Phi Day: Discovering the Golden Ratio

Phi is arguably one of the most important mathematical constants. Phi is approximately 1.61803 and often referred to as the ‘golden ratio’. It has been studied since at least 300 BCE, when it was defined by Greek mathematician Euclid. It is found all over in nature, from snail shells and flower seed heads to many plant patterns such as those in pineapples, ferns and pinecones.


And, it plays a key role into aesthetics and architecture. From the great pyramids to the Parthenon, this number appears in the shapes and scales of many engineering designs and architectural feats. In art, this constant is used to quantify aesthetic beauty, such as in da Vinci's Mona Lisa, or even the face of a beautiful person.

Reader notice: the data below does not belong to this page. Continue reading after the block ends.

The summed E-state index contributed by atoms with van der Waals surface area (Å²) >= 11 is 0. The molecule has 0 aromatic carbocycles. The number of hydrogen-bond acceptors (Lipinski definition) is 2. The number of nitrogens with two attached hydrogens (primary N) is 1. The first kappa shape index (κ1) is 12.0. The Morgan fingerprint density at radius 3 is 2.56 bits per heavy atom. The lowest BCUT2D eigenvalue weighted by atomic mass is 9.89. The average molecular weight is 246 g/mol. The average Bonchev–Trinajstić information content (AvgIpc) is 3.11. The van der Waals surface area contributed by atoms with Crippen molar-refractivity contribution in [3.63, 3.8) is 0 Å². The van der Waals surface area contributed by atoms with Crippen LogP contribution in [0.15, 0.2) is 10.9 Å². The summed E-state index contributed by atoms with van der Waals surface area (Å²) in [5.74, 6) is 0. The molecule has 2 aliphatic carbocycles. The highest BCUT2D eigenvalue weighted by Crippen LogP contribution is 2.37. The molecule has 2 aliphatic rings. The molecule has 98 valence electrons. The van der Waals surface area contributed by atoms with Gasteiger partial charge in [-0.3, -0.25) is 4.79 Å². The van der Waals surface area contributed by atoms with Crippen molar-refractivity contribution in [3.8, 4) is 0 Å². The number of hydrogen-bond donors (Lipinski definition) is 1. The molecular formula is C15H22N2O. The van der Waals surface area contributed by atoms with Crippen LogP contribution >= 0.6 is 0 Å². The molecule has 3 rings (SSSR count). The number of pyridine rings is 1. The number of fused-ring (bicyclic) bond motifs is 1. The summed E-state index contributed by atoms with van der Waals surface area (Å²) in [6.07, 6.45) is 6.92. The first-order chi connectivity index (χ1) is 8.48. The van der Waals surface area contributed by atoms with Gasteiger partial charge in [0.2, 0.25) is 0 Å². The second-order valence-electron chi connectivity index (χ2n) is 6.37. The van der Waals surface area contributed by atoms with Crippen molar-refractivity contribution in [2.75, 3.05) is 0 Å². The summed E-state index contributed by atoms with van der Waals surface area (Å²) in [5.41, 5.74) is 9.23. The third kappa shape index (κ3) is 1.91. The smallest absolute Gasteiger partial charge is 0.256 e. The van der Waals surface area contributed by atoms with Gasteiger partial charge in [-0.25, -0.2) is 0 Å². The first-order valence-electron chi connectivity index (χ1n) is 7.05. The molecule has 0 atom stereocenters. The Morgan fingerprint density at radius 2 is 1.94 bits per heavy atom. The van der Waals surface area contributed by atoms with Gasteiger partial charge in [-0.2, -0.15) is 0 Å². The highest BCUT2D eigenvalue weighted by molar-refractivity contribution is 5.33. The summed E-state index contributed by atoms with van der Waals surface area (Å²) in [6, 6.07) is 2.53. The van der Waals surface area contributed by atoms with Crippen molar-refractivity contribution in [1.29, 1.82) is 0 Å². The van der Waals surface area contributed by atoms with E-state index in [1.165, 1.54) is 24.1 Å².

Recently, lower secondary students have been discovering the mathematical constant phi, the golden ratio, through hands-on activities. They measured dimensions of "natural objects"—a star, a nautilus shell and human hand bones—and calculate ratios of the measured values, which are close to phi.


Then students learned a basic definition of a mathematical sequence, specifically the Fibonacci sequence. By taking ratios of successive terms of the sequence, they found numbers close to phi. They then solved a squares puzzle that creates an approximate Fibonacci spiral.

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